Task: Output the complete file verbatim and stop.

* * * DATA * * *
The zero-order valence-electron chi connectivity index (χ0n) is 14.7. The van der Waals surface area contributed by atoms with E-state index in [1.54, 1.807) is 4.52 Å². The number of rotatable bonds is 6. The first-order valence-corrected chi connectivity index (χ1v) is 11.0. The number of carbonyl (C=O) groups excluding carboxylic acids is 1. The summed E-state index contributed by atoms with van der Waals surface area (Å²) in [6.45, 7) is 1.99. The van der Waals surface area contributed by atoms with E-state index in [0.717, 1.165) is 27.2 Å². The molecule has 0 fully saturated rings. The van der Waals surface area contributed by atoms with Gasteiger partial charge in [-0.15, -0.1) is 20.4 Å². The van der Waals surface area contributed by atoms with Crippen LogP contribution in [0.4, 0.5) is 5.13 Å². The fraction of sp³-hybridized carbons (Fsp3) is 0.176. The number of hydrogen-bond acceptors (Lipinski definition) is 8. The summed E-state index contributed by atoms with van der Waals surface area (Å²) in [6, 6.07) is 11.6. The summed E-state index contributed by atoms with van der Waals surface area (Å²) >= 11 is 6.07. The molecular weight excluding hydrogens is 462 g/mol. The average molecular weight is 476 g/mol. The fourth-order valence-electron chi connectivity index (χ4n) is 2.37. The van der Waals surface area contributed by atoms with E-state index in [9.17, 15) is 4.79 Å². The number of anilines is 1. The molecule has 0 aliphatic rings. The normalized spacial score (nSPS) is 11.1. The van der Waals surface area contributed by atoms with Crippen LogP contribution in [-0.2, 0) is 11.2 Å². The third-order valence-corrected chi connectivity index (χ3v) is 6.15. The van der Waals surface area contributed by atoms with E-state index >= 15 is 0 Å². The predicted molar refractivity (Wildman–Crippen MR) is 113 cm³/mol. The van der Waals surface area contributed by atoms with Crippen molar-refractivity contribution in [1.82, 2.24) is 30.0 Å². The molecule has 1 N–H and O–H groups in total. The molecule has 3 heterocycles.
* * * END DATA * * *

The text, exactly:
The zero-order valence-electron chi connectivity index (χ0n) is 14.7. The van der Waals surface area contributed by atoms with E-state index in [1.54, 1.807) is 4.52 Å². The number of rotatable bonds is 6. The first-order valence-corrected chi connectivity index (χ1v) is 11.0. The number of carbonyl (C=O) groups excluding carboxylic acids is 1. The summed E-state index contributed by atoms with van der Waals surface area (Å²) in [6.45, 7) is 1.99. The van der Waals surface area contributed by atoms with E-state index in [0.717, 1.165) is 27.2 Å². The molecule has 0 fully saturated rings. The van der Waals surface area contributed by atoms with Gasteiger partial charge in [-0.15, -0.1) is 20.4 Å². The van der Waals surface area contributed by atoms with Crippen LogP contribution in [0.4, 0.5) is 5.13 Å². The fraction of sp³-hybridized carbons (Fsp3) is 0.176. The number of hydrogen-bond acceptors (Lipinski definition) is 8. The summed E-state index contributed by atoms with van der Waals surface area (Å²) in [6, 6.07) is 11.6. The summed E-state index contributed by atoms with van der Waals surface area (Å²) >= 11 is 6.07. The molecular weight excluding hydrogens is 462 g/mol. The average molecular weight is 476 g/mol. The fourth-order valence-electron chi connectivity index (χ4n) is 2.37. The van der Waals surface area contributed by atoms with E-state index in [9.17, 15) is 4.79 Å². The number of anilines is 1. The molecule has 0 aliphatic rings. The normalized spacial score (nSPS) is 11.1. The van der Waals surface area contributed by atoms with Crippen LogP contribution in [-0.2, 0) is 11.2 Å². The third-order valence-corrected chi connectivity index (χ3v) is 6.15. The van der Waals surface area contributed by atoms with E-state index >= 15 is 0 Å². The predicted molar refractivity (Wildman–Crippen MR) is 113 cm³/mol. The van der Waals surface area contributed by atoms with Crippen molar-refractivity contribution in [1.82, 2.24) is 30.0 Å². The molecule has 1 N–H and O–H groups in total. The molecule has 3 heterocycles.